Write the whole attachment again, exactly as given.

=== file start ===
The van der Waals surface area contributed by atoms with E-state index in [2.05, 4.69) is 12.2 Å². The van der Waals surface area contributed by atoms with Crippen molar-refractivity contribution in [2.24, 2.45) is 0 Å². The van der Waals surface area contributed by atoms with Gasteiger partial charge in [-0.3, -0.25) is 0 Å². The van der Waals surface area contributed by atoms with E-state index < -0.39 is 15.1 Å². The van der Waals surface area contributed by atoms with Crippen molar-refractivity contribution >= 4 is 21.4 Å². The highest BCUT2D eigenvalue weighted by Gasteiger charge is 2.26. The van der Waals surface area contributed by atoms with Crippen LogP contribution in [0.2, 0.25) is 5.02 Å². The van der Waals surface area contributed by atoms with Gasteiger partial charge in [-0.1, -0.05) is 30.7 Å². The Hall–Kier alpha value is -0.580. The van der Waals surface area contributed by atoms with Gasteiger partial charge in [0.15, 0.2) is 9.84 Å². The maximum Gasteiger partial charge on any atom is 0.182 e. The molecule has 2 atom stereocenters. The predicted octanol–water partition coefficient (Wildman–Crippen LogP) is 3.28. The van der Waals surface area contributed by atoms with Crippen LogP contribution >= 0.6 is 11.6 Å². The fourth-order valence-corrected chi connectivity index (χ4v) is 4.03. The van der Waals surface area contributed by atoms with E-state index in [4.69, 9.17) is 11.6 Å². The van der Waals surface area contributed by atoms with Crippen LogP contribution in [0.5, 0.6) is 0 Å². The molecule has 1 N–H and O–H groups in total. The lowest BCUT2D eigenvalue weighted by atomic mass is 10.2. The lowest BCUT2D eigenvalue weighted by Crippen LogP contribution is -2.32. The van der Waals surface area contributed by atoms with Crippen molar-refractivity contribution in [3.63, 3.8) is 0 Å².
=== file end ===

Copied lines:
The van der Waals surface area contributed by atoms with E-state index in [2.05, 4.69) is 12.2 Å². The van der Waals surface area contributed by atoms with Crippen molar-refractivity contribution in [2.24, 2.45) is 0 Å². The van der Waals surface area contributed by atoms with Gasteiger partial charge in [-0.3, -0.25) is 0 Å². The van der Waals surface area contributed by atoms with E-state index < -0.39 is 15.1 Å². The van der Waals surface area contributed by atoms with Crippen molar-refractivity contribution >= 4 is 21.4 Å². The highest BCUT2D eigenvalue weighted by Gasteiger charge is 2.26. The van der Waals surface area contributed by atoms with Crippen LogP contribution in [0.2, 0.25) is 5.02 Å². The van der Waals surface area contributed by atoms with Gasteiger partial charge in [-0.1, -0.05) is 30.7 Å². The Hall–Kier alpha value is -0.580. The van der Waals surface area contributed by atoms with Gasteiger partial charge in [0.15, 0.2) is 9.84 Å². The maximum Gasteiger partial charge on any atom is 0.182 e. The molecule has 2 atom stereocenters. The predicted octanol–water partition coefficient (Wildman–Crippen LogP) is 3.28. The van der Waals surface area contributed by atoms with Crippen LogP contribution >= 0.6 is 11.6 Å². The fourth-order valence-corrected chi connectivity index (χ4v) is 4.03. The van der Waals surface area contributed by atoms with E-state index in [4.69, 9.17) is 11.6 Å². The van der Waals surface area contributed by atoms with Crippen LogP contribution in [0.5, 0.6) is 0 Å². The molecule has 1 N–H and O–H groups in total. The lowest BCUT2D eigenvalue weighted by atomic mass is 10.2. The lowest BCUT2D eigenvalue weighted by Crippen LogP contribution is -2.32. The van der Waals surface area contributed by atoms with Crippen molar-refractivity contribution in [3.63, 3.8) is 0 Å².